Yesterday we took a look at some of the factors which help keep trustees, with all their discretionary powers, in line. First, a classic trustee has no personal interest in his decisions. Second, he is held to the “highest duty known to law” – a fiduciary duty. Third, he cannot unilaterally assume his discretionary powers; they must be conferred on him by the trustor.
Now, under ERISA we very often pretend insurance companies are trustees, and we give their decisions to approve or deny claims the same sort of deference we give to decisions by trustees. Does that make any sense?
Well, no. There are very material differences between trustees and insurance companies.
First, insurance companies have an obvious and profound conflict of interest when they decide whether to approve an insurance claim. The money involved is not in some trust, but in the insurance company’s own bank account. That’s a big conflict of interest, and I’ll do a post soon about how that is handled.
Second, insurers are supposedly subject to fiduciary duties under the ERISA statute. But, remember they get to be Goofus while we all have to be Gallant. And indeed, although the label “fiduciary” is applied to ERISA insurers, the conduct ERISA allows is way, way short of anything a real fiduciary would even think about trying to do.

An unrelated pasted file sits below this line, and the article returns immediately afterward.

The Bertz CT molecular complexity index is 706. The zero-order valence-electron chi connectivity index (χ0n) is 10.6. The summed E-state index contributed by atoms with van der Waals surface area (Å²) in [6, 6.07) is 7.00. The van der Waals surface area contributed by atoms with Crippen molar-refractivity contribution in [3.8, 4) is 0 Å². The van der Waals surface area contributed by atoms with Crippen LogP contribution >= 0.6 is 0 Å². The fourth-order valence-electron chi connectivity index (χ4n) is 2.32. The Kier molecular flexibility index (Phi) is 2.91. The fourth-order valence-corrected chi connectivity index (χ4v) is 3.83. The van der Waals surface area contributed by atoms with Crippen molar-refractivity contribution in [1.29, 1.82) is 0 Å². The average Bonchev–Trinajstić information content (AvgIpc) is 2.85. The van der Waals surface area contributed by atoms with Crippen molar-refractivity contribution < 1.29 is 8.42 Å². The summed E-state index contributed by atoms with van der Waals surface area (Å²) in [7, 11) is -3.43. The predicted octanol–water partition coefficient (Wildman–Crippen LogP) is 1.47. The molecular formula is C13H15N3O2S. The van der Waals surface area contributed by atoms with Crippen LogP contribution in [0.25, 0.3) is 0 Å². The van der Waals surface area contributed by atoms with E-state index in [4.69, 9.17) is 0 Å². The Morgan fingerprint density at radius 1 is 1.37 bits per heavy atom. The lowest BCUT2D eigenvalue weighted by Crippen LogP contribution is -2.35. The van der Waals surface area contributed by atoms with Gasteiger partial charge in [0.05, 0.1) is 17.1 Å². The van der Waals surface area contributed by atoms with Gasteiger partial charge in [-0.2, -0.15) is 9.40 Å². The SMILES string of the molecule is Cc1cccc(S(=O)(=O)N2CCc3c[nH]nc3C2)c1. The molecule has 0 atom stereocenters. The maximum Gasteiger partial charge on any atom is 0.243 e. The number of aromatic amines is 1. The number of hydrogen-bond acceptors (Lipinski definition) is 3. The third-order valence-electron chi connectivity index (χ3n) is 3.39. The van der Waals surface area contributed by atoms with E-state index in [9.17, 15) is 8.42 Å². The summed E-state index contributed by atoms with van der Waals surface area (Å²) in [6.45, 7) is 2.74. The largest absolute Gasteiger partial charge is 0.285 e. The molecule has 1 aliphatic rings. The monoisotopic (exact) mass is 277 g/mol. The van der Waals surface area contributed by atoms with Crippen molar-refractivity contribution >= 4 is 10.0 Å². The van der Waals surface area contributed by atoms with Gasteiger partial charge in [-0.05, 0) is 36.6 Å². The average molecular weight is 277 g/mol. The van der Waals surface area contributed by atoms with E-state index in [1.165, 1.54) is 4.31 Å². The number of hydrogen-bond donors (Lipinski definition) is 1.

Finally, insurance companies routinely confer discretion on themselves by just putting a couple of lines of boilerplate into the insurance policies they peddle. The employer who buys the policy for its employees is supposed to be the trustor here, and yet the insurance company, the supposed “trustee,” is the source of the language giving it all that power to ruin lives.
As we continue we’ll have more occasion to explore the manners in which these supposed “fiduciaries,” these supposed “trustees,” act for their own benefit above all else, which is the antithesis of a fiduciary’s job. As the Eleventh Circuit Court of Appeals has observed, “it is difficult to understand why any plan would give discretionary authority to an insurance company from whom had been purchased a fixed-premium policy. … The basis for the deferential standard of review in the first place was the trust nature of most ERISA plans. … The insurance company here could hardly be regarded as a trustee for the insured.” The case is Moon v. American Home Assur. Co., and the citation is 888 F.2d 86 (11th Cir. 1989). You can look it up.